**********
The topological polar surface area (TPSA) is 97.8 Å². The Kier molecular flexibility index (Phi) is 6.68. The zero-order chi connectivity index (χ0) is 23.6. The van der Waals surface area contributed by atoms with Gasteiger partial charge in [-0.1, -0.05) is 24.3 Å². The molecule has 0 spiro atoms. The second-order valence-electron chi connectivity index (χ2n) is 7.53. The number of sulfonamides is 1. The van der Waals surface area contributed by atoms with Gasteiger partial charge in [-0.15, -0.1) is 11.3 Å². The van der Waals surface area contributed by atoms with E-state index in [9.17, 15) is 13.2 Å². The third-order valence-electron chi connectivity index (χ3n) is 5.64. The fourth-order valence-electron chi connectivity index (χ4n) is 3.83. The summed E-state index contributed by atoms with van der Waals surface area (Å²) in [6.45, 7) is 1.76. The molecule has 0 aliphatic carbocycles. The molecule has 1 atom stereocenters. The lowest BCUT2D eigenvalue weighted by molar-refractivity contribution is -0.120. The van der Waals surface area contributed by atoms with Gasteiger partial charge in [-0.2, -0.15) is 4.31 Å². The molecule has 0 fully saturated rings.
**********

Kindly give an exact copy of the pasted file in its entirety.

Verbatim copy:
The topological polar surface area (TPSA) is 97.8 Å². The Kier molecular flexibility index (Phi) is 6.68. The zero-order chi connectivity index (χ0) is 23.6. The van der Waals surface area contributed by atoms with Gasteiger partial charge in [-0.1, -0.05) is 24.3 Å². The molecule has 0 spiro atoms. The second-order valence-electron chi connectivity index (χ2n) is 7.53. The number of sulfonamides is 1. The van der Waals surface area contributed by atoms with Gasteiger partial charge in [-0.15, -0.1) is 11.3 Å². The van der Waals surface area contributed by atoms with E-state index in [9.17, 15) is 13.2 Å². The third-order valence-electron chi connectivity index (χ3n) is 5.64. The fourth-order valence-electron chi connectivity index (χ4n) is 3.83. The summed E-state index contributed by atoms with van der Waals surface area (Å²) in [6.45, 7) is 1.76. The molecule has 0 aliphatic carbocycles. The molecule has 1 atom stereocenters. The lowest BCUT2D eigenvalue weighted by molar-refractivity contribution is -0.120. The van der Waals surface area contributed by atoms with Gasteiger partial charge in [-0.2, -0.15) is 4.31 Å². The molecule has 0 fully saturated rings.